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Photographic Styles

Jan 30, 2014

When planning your wedding, there are so many choices to be made and one of the most important is the photographer. Your wedding photos will last a lifetime and beyond; they will be a wonderful visual reminder that will evoke memories long after the event. It’s great to get an idea of the style of photography you would like and meet your chosen photographer more than once to make sure that their style reflects you as a couple and your day.

Here’s our quick guide to wedding photography styles - feel free to contribute a comment below too!


Classic / Traditional

What is this? Traditional photography would usually consist of formal poses (bride and groom, bride and bridesmaids, groom’s family, bride’s family, couple cutting the cake) and quite a lot of instruction from the photographer. They will most likely run to a reasonably strict timetable. This classic style is not as in vogue as in the past, which usually means that it may well gain popularity again in future years.



What is this? A contemporary-style wedding photographer will be a lot more informal than a traditional one. Although you will still usually have the expected posed photos - bride and groom, immediate family, etc. they will be taken in a more relaxed way and you may find they take photos in more unusual places that they think will make a more interesting photo.


Documentary style

What is this? The photographer will quite often just try to blend in with the wedding party and take photos throughout the day - when everyone is getting ready, the bride and bridesmaids having a glass of champagne and getting into the car right through to the end. You might not even notice them taking the images which can make it a nice surprise when you have returned from your honeymoon and realise that the day went so quickly, you get to relive all the day, not just the ceremony. You may not get as many of the traditional set family photographs - this may be something you would have to specify if you really want them.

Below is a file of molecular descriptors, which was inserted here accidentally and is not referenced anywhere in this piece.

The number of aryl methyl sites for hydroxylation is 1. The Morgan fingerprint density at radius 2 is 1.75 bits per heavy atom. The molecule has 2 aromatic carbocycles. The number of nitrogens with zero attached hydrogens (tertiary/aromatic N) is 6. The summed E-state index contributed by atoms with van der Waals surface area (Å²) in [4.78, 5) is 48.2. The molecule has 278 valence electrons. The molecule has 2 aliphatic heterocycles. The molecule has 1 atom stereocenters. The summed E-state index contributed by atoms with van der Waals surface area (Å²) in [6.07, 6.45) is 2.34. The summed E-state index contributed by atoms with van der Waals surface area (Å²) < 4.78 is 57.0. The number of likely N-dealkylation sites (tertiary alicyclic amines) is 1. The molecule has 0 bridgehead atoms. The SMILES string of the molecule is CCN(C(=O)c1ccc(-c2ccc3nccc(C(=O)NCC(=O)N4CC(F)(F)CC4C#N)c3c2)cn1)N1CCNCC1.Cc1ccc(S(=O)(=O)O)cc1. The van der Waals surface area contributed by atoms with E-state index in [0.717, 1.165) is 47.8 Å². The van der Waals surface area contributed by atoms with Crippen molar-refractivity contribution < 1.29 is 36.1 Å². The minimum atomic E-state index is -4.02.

Automated / Guest Photography

What is this? Especially with the improvements in technology and the photographer’s lightroom becoming redundant almost all wedding photographers work with digital cameras. Whilst this means that the images can be edited and printed more quickly, it also means that photos can be printed instantly by some suppliers. We’ve seen mobile phone booths in vans (and one in Tasmania in a Kombi!) to temporary in-situ photo booths, complete with props being set up at wedding receptions for guests to take their own images. This is a fully modernised version of the tried and tested method of putting disposable cameras on guests’ tables. See Glam Photo Booths.

Well if that’s got you in the mood to shop for Melbourne wedding photographers, get stuck in here!


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